"Enantiodromia" Book Review
Written by Tony Jones
Published by Amazon
Written by Mike X Welch
2020, 115 pages, Fiction
Released on 20th January, 2020
In the forward to Enantiodromia, Mike X Welch thanks his readers taking a chance on a new voice "…and buying this book from an extremely unknown author". Normally I am reluctant to review collections from "unknown" authors, as the quality can vary greatly, but I was very impressed by the range of stories on offer in Enantiodromia. In the very personal and engaging forward Welch notes that three of his stories have previously been published in anthologies. I’m not surprised by this, as some of those featured are of high enough quality to merit inclusion in any decent horror anthologies kicking around.
With collections, the temptation is often more is better, but Welch bucks that trend and includes only five stories, the two longest and best are saved for first and fifth position in the running order. They are entirely unique from each other but are threaded with the same style of melancholy which I found to be rather moving. Horror is a broad canvas of ideas and themes; this is one of the overwhelming strengths of Enantiodromia, the range of content in offer in the five stories. There is nothing better than reading top-notch short stories on the bounce, having one eye on the next one in line. I usually read collections quite slowly, but "Turning of the Bones" is so striking, it got me in the mood for devouring all five in quick succession.
How often do you read a ghost story set in Madagascar? Not very often I bet… This strange little story opens in 1947 with the ‘rebel’ soldiers fighting the invading French forces. The story is told in the first person from a rebel fighter who is captured and killed in the very early stages of proceedings. I looked up some of the terms used in "Turning of the Bones", which utilises Madagascar mythology and folklore, and found this obscure subject fascinating. If the dead are not buried in the correct manner, there is a funeral tradition called "famadihana", and if this is not honoured, the dead may return as ghosts. But things can get worse; if someone is buried in an unmarked grave and their family does not tend it, then the dead may come back as ghosts, or ‘angatra’, especially if they died violently. This very moving story is built around this cultural philosophy, with the ghost of the dead rebel fighter trying to reconnect his lost body with his surviving family who have no idea where the mass grave is. It is very cleverly set over a period of over fifty years; his family is aware they are being haunted by an ‘angatra’ and the pain of not knowing where he is buried troubles them all. This is a beautiful story of loss and tradition and I felt for the descendants who never gave up trying to find where the bones lay hidden.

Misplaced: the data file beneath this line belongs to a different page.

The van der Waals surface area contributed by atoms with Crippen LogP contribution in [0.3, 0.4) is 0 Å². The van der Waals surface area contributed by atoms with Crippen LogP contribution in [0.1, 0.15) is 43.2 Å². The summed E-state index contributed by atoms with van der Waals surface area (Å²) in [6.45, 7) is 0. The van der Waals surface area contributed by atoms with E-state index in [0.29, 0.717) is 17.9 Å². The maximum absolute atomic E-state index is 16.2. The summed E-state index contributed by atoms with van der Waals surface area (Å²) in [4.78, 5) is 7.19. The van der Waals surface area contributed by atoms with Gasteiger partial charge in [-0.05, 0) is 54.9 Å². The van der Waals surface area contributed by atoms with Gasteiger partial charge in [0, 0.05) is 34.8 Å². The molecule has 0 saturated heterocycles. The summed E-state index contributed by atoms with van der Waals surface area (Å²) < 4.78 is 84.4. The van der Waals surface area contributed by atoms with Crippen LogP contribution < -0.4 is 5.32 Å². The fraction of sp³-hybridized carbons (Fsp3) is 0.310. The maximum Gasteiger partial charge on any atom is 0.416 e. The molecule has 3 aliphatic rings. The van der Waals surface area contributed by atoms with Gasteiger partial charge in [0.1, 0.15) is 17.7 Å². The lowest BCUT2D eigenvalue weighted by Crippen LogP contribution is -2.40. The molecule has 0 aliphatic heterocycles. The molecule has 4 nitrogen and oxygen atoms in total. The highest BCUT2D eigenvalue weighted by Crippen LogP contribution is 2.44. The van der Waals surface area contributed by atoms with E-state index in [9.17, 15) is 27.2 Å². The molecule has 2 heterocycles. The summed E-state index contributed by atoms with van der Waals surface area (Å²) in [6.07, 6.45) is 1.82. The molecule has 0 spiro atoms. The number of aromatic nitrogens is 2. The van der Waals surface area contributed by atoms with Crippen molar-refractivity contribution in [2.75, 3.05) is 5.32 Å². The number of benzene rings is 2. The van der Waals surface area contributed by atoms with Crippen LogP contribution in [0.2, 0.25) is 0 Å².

I’m going to skip to the final story, "Peta Bebkama Luruba", which has some similarities in style, mood and the loss of family to the above. This time out Welch abandons Madagascar and takes us to Babylon 4,000 BC, where a slave recounts the supernatural events which led to both her emancipation and revenge on her cruel masters. The slave is around ten years old when her first-person narration begins, where she recounts a death a couple of years earlier which had a profound impact upon her life. Jumping forward three years, one of her owners begins to take an interest in her when she hits puberty and the story follows her personal trials of rape and domestic abuse until she discovers a way to connect with her past and the spirits, which refers to the title “Peta Bebkama Luruba”, which is translated as “open the gate for me". This is another thoughtful and clever tale, which like "Turning the Bones", has a great ending.
The other three stories are shorter affairs, featuring comedic moments and some great black humour laced amongst the horror. In "The First and Last Drink of Ilona Odd", a recovering alcoholic waits in a pub in order to pay off a hit man for killing his wife. Things takes a decidedly turn to the dark side after he firstly falls off the wagon and realises he might be the one being played.
"You Might Get It" features another drunk. A grieving widower has his wish come true when his recently-deceased wife knocks on their front door. He is delighted to see the corpse and amusingly tries to resurrect his marriage without quite going into the same territory as the notorious German film Nekromantik! I thought this was slyly funny, which keeps it going until the very memorable ending. Sometimes the big payoff makes a short story, and "You Might Get In" has a killer punchline.
The fifth and final entry is "Tuesdays with Moran’d’arth", which is also darkly funny and I wondered whether it features a sly dig or two at any real-life horror authors. Sandy Kavanaugh is a world-renowned horror novelist with huge sales and a loving family, but with a serious monkey on his back. In reality, Sandy is very miserable, as decades earlier he sold his sold for success and as his health fails, he is beginning to regret it, realising he will soon have to pay the piper. Much added spice is added to this tale as the demon that Sandy sold his soul to also lives in his barn and demands certain, regular, attentions. You’ll have another quiet chuckle at this one.
Readers might think twice about buying a collection from an unknown author, but Enantiodromia is a read with many highlights, featuring a great blend of horror, dark sense of humour and a cleverly selected five stories. Where else can you jump thematically from Babylon 4000 BC, to Madagascar 1947 with three contemporary stories sandwiched between them? Exactly. Recommended.
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